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HomeSurvivalFireFire From Ice
Fire From Ice #1
Fire From Ice #2
Fire From Ice #3
Fire From Ice #4
Fire From Ice - More

Fire From Ice #4 - More Cool Stuff

by Rob Bicevskis
(March 29, 2006)
(Page 1 of 4)

Fire from Ice #4:     Page 1      Page 2      Page 3      Page 4

Text and webpage Rob Bicevskis; Photos by Sky Bicevskis



One of my latest Ice Spheres ... What does the future hold?


It was early in 2005 that  Ice #3 was published.  This page seemed to generate a lot of interest.  I've been getting weekly emails from many people around the world.  Even Mythbusters (episode is currently airing on The Discovery Channel) contacted me about making and using ice lenses (as well as starting fires with a  Coke Can and Chocolate Bar.)
Other interesting  emails queried whether primitive man or Native Americans might have used this technique.  Of course, all evidence of the lenses would have disappeared.  Maybe a campfire conversation on a rainy/snowy day!
There have been many emails praising the content/research/experimentation that went into this Ice Lens series.  It's always good to get feedback that people are hitting the site and getting something from it.

Not too long ago, I got an email from Nelson Zink:


Rough ice into a semi-sphere. Then, get  a can (with lid
removed) or a jar and use the opening to quickly and accurately
machine/smooth the ice blob into a very respectable sphere. The
can/jar opening must be smaller than the ice blob. In general,
the sphere will end up with a diameter about 1.5 times that of
the can/jar circular opening. A can might work a tad better as
you can sharpen the edge a little bit. I use this principle to
make clay spheres.

Neat article!

Nelson Zink

After a couple of emails back and forth to clarify things, I was off!  I believe that this technique is the "missing link" to fire by ice.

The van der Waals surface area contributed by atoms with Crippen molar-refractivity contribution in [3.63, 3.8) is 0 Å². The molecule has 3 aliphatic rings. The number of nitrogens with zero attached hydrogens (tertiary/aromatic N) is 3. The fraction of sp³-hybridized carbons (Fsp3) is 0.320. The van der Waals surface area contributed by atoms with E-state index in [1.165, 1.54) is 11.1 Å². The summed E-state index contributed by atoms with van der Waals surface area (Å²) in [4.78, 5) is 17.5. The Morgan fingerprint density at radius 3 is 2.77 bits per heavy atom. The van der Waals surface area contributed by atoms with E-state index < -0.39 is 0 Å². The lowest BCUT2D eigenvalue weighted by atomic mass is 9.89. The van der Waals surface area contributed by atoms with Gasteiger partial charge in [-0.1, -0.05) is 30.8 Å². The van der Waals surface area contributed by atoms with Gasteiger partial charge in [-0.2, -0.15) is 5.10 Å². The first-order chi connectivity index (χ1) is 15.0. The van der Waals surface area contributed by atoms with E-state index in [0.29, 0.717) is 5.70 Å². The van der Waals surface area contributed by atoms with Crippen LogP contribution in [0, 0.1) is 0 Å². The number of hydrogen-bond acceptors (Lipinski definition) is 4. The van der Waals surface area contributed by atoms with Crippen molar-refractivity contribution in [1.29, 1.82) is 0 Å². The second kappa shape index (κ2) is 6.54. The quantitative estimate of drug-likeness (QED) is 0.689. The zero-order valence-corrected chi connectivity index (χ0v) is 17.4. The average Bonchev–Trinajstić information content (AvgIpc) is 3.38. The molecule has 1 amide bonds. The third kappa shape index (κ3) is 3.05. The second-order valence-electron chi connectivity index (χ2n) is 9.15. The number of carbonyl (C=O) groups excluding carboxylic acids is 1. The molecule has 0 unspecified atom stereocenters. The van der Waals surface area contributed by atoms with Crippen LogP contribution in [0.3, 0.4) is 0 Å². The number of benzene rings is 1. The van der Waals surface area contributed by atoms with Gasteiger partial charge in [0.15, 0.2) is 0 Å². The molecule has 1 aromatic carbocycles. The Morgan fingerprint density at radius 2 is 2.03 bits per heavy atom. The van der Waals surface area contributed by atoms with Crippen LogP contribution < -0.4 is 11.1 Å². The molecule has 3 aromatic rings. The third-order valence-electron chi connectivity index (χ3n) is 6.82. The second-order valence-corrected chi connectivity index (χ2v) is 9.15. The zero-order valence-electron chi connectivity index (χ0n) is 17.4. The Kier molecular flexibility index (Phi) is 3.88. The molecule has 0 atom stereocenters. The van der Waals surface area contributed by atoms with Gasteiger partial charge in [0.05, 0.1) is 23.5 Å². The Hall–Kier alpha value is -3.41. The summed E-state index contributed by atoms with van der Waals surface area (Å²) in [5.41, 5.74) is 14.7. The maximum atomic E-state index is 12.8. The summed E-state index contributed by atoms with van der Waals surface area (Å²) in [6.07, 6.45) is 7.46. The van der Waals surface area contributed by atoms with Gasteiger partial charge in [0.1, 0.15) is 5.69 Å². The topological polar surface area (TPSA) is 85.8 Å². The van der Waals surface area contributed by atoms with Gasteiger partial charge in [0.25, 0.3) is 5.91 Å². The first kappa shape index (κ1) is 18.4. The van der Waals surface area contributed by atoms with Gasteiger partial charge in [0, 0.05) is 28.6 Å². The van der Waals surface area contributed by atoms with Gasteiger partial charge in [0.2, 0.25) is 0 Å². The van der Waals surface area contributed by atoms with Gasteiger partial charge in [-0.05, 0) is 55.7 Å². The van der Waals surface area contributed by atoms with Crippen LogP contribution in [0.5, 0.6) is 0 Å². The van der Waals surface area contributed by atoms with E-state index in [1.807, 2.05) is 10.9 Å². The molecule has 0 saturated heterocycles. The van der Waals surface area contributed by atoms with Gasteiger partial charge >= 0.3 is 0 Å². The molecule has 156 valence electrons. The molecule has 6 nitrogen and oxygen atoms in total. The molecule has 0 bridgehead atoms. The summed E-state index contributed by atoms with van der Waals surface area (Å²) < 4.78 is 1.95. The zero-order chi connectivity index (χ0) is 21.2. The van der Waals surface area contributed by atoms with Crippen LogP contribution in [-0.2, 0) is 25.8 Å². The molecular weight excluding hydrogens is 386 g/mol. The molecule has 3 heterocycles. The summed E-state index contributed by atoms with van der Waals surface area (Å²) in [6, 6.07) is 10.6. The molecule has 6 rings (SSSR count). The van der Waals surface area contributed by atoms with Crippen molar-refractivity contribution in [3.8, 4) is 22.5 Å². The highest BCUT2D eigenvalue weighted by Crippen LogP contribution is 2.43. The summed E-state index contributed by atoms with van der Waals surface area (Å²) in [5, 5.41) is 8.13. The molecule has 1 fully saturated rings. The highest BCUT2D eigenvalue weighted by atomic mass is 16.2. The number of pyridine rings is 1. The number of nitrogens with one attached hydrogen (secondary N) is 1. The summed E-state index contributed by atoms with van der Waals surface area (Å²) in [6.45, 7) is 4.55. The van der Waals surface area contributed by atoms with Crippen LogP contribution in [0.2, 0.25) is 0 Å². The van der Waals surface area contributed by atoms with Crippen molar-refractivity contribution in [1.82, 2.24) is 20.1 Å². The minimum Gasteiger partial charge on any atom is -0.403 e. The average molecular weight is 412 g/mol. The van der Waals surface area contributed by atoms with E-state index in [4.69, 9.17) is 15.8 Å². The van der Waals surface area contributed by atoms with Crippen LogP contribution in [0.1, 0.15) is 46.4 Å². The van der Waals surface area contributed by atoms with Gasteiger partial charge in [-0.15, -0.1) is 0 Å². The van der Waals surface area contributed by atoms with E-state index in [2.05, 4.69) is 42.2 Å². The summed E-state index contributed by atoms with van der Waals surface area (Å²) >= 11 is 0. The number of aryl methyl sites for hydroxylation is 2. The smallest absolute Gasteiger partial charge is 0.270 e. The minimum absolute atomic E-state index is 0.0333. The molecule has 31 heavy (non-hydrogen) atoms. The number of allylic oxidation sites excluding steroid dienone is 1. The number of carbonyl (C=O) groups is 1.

The results are obvious from the photo above.

Below are a number of things that I tried, and lessons that I learned:

Making the Perfect Ice Sphere


I "just happened" to have a few buckets of ice in the garage.

As in Ice #3, this was just plain tap-water that was left in winter temperatures to freeze.

Of course, much of the ice was cloudy, but the top and edges were quite clear.

I sawed off the clear sections. 


One technique is to start by making a rough cube.


The next step is to cut off the edges of the cube to form an octagonal shape.



Then round off the top and bottom.


Now cut away to any bumps or irregularities that don't look like a sphere.


Now for the magic!

By taking a tube, and rubbing it over the surface of the rough sphere, we start to cut/polish away at any irregularities.

As Nelson pointed out, with this technique, "you can't go wrong."  If you use a true random motion in the polishing, then you have no choice but to make a perfect sphere!


A few more minutes of polishing.

Looking pretty good!


Getting close to done.




An almost perfect Ice Sphere.

What does the crystal ball say, "I see fire in your future....."


Here is the ice sphere lighting a piece of tinder fungus.

A coal was generated almost instantaneously.

The sphere is being help with a strip of leather to minimize melting.


This sphere was just over 2 inches in diameter.

The neat thing about this technique is that by further polishing, you can keep improving the shape of the sphere - and can keep making smaller spheres.

As long as the diameter of the polishing tube is in the right "ballpark," you can make "any" size of sphere.

Of course there are limiting cases:
1. Where the tube slides right over the sphere.

2.The other extreme, the tube is so small that it it difficult to keep the tube "square" on the sphere.)

As Nelson suggested, a ratio of 1:1.5 (tube:sphere) is a good starting point.


After some more polishing, we are down to a 1.7" sphere.


Still works just fine.


Since the day was warming up, the ice started to fracture, so I didn't get this sphere much smaller.


...on to Page 2

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